Friday, May 28, 2010

Glass Testing: CiM 492 Sherwood

Where the heck have I been for, like, the last 3 months?? I know, I know, it's been awhile since I have brought you anything new. What can I say? Life has been busy. I could bore you with all the details of medical issues with both my husband and me, traveling to see family, financial fun (or not)....but I think I would rather talk about new glass!

A few days ago I got the newest CiM color Sherwood to try out. So I made a couple of small sets using it and another color I have never tried - Effetre Dark Periwinkle. I thought they would look pretty together and I was right! At least I think so.  These colors were tough to photograph together, so the blue looks way too blue, but the green is about right on my monitor. 
Sherwood is a pretty typical opaque medium green - and by typical, I am not talking about the color, which is lovely. What I mean by it is that this green, along with most opaque greens in the 104 COE palette, tends to be quite dominant. It can bleed a little, and suck up other colors which are applied near it. It's not nearly as bad as some of the Effetre greens, which means it can be used as a layering color as long as you're careful.

It also does have a tendency to be streaky even after encasing. I wasn't all that bothered by it, though, because it is such a pretty shade of green. It falls right into the palette - not as yellow as Split Pea, less vivid than Soylent, and greener/darker than Celadon.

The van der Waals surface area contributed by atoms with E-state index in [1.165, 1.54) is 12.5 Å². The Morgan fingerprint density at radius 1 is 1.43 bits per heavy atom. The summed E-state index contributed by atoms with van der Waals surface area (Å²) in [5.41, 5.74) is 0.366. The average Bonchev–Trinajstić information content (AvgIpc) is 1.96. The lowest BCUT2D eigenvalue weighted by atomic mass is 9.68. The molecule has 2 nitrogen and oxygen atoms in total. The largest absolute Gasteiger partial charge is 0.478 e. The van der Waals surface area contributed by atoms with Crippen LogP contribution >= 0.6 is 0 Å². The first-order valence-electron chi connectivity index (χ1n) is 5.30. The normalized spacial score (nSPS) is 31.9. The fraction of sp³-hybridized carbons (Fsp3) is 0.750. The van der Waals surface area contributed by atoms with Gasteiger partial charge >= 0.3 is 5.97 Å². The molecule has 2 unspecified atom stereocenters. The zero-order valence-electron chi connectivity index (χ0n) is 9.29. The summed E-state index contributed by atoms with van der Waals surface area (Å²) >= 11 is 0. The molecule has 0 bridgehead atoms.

When compared to other brands, Sherwood is probably closest to Effetre Petroleum Green, but is not quite as blue, less streaky and slightly less dominant.

Like most other CiM colors, Sherwood has a great consistency when melting - not too stiff and not too soupy. It does encase well - only bleeding slightly, and makes really pretty encased stringer. I didn't find it to be shocky, which surprises me, as many opaque greens can be very shocky.

All in all, a really pretty medium to dark forest green shade.


  1. Great blog post on the use of the colors, and I love your work!!


  2. Does it get reduced easily like petroleum green? If not, I need some! Great post and beautiful beads.


  3. Thanks guys!

    Andrea - in my experience, neither Sherwood nor Petroleum Green reduces on its own - which makes it nice to work with when making florals or geometrics or anything that you don't want any kind of patina on. :)

  4. I can't find Sherwood anywhere -- do you know which glass company I can buy it from?

  5. I'm sorry - I meant to mention that Sherwood is a brand new color and is scheduled to be available in June. Frantz Art Glass usually gets new colors first, in my experience.

  6. What a beautiful set Kandice. I got a rod of this and have yet to try it out, you have given me some inspiration to try it out. I like it etched as in these pictures.

  7. Your blog is wonderful. Thanks for showing us Sherwood.